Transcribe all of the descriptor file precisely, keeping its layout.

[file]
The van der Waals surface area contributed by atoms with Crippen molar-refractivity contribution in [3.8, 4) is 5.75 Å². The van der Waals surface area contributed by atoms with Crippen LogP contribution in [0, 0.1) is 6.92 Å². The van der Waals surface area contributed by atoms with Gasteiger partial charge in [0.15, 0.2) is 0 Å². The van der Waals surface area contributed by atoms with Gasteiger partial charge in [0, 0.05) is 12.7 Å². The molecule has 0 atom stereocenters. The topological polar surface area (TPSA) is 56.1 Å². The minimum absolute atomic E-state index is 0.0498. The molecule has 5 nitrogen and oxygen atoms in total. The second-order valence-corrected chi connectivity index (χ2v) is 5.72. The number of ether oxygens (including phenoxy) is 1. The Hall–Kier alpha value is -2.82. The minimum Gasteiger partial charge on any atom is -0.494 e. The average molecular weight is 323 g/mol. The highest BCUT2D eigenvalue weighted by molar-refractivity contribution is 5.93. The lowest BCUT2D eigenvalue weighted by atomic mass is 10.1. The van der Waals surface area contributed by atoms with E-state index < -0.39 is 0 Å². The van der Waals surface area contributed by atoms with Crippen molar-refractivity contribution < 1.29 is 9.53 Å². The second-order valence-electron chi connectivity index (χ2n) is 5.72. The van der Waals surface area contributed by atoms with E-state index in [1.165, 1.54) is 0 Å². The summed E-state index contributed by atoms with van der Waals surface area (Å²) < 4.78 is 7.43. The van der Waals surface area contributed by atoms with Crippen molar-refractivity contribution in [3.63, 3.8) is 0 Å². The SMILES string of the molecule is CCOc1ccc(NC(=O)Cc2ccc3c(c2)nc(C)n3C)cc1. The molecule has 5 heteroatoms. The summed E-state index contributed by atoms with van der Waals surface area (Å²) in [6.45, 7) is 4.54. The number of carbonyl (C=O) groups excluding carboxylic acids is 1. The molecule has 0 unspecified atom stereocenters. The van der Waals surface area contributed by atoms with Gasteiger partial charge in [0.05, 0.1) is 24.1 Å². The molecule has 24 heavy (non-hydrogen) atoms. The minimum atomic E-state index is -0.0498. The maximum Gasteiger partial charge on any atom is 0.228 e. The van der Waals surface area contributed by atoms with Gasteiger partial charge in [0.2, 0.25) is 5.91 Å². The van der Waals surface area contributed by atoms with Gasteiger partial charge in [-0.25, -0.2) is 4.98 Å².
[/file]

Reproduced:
The van der Waals surface area contributed by atoms with Crippen molar-refractivity contribution in [3.8, 4) is 5.75 Å². The van der Waals surface area contributed by atoms with Crippen LogP contribution in [0, 0.1) is 6.92 Å². The van der Waals surface area contributed by atoms with Gasteiger partial charge in [0.15, 0.2) is 0 Å². The van der Waals surface area contributed by atoms with Gasteiger partial charge in [0, 0.05) is 12.7 Å². The molecule has 0 atom stereocenters. The topological polar surface area (TPSA) is 56.1 Å². The minimum absolute atomic E-state index is 0.0498. The molecule has 5 nitrogen and oxygen atoms in total. The second-order valence-corrected chi connectivity index (χ2v) is 5.72. The number of ether oxygens (including phenoxy) is 1. The Hall–Kier alpha value is -2.82. The minimum Gasteiger partial charge on any atom is -0.494 e. The average molecular weight is 323 g/mol. The highest BCUT2D eigenvalue weighted by molar-refractivity contribution is 5.93. The lowest BCUT2D eigenvalue weighted by atomic mass is 10.1. The van der Waals surface area contributed by atoms with E-state index < -0.39 is 0 Å². The van der Waals surface area contributed by atoms with Crippen molar-refractivity contribution < 1.29 is 9.53 Å². The second-order valence-electron chi connectivity index (χ2n) is 5.72. The van der Waals surface area contributed by atoms with E-state index in [1.165, 1.54) is 0 Å². The summed E-state index contributed by atoms with van der Waals surface area (Å²) < 4.78 is 7.43. The van der Waals surface area contributed by atoms with Crippen molar-refractivity contribution in [3.63, 3.8) is 0 Å². The SMILES string of the molecule is CCOc1ccc(NC(=O)Cc2ccc3c(c2)nc(C)n3C)cc1. The molecule has 5 heteroatoms. The summed E-state index contributed by atoms with van der Waals surface area (Å²) in [6.45, 7) is 4.54. The number of carbonyl (C=O) groups excluding carboxylic acids is 1. The molecule has 0 unspecified atom stereocenters. The van der Waals surface area contributed by atoms with Gasteiger partial charge in [0.05, 0.1) is 24.1 Å². The molecule has 24 heavy (non-hydrogen) atoms. The minimum atomic E-state index is -0.0498. The maximum Gasteiger partial charge on any atom is 0.228 e. The van der Waals surface area contributed by atoms with Gasteiger partial charge in [0.2, 0.25) is 5.91 Å². The van der Waals surface area contributed by atoms with Gasteiger partial charge in [-0.25, -0.2) is 4.98 Å².